Andrew 'Brillo' Neil (pictured in time-honoured fashion) is often regarded as the only right-of-centre regular among the Beeb's cast of interviewers, and yet his July interruption coefficients (for 'The Daily Politics' only) are heavilly skewed against the Right. Is this a case of Stockholm syndrome?
Neil conducted 19 interviews this month.
Here are his interruption coefficients:
Philip Hammond, Conservative (6/7) - 5.7
Mark Hoban, Conservative (8/7) - 2.5
Bill Rammell, Labour (13/7) - 2.4
Michael Metheson, SNP (1/7) - 2.1
Roger Evans, Conservative (2/7) - 1.5
David Davis, Conservative (15/7) - 1.5
John Hutton, Labour (15/7) - 1.4
Mike Russell, SNP (1/7) - 1.4
Pauline McNeill, Labour (1/7) - 1.3
Tessa Jowell, Labour (8/7) - 0.8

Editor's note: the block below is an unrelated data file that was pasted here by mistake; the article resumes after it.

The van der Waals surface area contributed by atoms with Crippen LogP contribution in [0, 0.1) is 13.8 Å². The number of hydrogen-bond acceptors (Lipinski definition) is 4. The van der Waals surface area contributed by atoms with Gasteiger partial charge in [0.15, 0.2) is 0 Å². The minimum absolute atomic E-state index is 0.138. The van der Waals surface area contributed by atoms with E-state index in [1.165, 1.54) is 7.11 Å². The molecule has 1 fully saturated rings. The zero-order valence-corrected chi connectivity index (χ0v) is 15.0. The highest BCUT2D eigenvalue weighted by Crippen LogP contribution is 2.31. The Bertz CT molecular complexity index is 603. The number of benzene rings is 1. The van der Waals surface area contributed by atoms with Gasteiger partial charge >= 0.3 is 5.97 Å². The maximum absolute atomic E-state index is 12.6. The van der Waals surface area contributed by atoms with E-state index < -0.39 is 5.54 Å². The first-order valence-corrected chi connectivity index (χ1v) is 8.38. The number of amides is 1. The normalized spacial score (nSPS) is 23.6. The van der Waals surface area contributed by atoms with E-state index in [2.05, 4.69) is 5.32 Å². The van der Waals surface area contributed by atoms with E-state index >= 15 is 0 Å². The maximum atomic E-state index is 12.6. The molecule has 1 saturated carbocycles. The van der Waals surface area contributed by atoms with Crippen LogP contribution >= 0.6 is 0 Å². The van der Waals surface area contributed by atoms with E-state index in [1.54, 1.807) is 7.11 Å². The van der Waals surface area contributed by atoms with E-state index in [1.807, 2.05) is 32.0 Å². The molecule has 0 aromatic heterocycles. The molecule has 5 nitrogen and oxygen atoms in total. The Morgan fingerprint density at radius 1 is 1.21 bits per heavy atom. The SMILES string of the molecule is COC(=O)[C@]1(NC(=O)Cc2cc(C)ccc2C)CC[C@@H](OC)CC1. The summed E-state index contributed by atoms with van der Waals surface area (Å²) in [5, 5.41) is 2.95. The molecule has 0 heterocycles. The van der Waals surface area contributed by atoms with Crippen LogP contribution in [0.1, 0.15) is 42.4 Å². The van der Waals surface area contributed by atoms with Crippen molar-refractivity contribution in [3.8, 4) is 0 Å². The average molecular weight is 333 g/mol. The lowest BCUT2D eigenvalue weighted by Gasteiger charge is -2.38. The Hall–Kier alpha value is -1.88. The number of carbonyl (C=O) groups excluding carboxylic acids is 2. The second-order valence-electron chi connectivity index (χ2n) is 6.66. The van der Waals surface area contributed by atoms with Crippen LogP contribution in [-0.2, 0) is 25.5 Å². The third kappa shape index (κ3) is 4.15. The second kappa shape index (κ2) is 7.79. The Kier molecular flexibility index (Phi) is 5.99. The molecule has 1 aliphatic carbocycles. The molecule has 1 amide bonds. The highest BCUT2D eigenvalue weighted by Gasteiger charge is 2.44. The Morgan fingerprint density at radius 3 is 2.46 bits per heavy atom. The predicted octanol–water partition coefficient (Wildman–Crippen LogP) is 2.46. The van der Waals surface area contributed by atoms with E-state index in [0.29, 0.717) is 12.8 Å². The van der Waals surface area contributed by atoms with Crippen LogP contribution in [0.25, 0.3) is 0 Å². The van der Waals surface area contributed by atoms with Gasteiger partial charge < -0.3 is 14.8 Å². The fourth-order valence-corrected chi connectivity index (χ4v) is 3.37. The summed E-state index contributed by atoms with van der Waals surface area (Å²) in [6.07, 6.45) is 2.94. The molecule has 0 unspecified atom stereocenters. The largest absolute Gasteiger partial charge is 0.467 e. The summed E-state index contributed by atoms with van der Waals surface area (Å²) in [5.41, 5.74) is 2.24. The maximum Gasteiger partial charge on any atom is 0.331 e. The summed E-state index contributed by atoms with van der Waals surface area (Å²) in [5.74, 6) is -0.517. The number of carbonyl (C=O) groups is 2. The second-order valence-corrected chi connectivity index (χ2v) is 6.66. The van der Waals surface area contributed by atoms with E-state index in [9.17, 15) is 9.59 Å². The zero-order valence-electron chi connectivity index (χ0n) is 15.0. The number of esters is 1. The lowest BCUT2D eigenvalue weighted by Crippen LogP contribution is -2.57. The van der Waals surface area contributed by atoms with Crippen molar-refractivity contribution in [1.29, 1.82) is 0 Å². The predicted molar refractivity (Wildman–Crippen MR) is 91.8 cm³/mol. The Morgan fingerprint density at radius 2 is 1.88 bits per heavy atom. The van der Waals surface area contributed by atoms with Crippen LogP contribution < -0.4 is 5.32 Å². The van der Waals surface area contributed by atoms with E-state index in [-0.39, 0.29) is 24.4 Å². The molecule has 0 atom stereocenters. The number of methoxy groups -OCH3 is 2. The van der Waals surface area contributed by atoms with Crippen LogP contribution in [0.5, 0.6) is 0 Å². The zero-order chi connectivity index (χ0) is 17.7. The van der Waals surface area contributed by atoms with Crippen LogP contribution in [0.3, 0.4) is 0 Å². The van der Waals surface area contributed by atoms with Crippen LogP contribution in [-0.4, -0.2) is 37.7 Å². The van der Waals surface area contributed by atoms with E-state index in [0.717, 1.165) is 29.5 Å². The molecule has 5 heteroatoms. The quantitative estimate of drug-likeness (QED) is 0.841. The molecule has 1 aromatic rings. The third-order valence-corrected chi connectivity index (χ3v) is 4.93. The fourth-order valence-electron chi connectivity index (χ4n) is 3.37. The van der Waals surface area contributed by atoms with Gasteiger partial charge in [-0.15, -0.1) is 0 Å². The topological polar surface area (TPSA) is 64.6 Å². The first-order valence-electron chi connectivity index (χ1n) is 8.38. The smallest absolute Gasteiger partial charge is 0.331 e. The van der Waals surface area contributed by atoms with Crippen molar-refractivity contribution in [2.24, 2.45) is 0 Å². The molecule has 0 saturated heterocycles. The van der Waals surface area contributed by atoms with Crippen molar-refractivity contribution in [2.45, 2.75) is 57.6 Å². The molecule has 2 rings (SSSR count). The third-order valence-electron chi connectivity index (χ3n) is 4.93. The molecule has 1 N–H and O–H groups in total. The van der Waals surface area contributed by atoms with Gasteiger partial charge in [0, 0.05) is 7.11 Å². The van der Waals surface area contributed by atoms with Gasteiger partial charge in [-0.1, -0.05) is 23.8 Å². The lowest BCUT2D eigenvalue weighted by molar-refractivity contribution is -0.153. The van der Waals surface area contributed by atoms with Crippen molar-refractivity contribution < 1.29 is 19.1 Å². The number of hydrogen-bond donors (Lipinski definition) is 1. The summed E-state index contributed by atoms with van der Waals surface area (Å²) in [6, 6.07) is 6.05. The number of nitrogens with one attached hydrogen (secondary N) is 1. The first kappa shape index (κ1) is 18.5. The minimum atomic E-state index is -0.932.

Ming Campbell, Lib Dem (15/7) - 0.5
Simon Hughes, Lib Dem (14/7) - 0.4
Brian Paddick, Lib Dem (14/7) - 0.4
Frank Field, Labour (7/7) - 0.4
Lord Falconer, Labour (7/7) - 0.4
John McFall, Labour (2/7) - 0.3
Alex Salmond, SNP (8/7) - 0.2
Jack McConnell, Labour (1/7) - 0
Charles Clarke, Labour (9/7 )- 0
Indeed, Brillo's 5.7 (for Phillip Hammond) was - by some way - the highest I.C. of July.
Average Number of interruptions per each political party
Conservatives - 2.8
SNP - 1.2
Labour - 0.8
Lib Dems -0.4
Now, last month Andrew Neil's top score was achieved against Jo Swinson of the Liberal Democrats (a 2.9), followed by Jeremy Hunt of the Conservatives (2.5). This suggests a more maverick approach, and the averages are closer: 1.9 for the Conservatives, 1.5 for the Lib Dems and 1.2 for Labour. The case against Andrew Neil is not yet proven.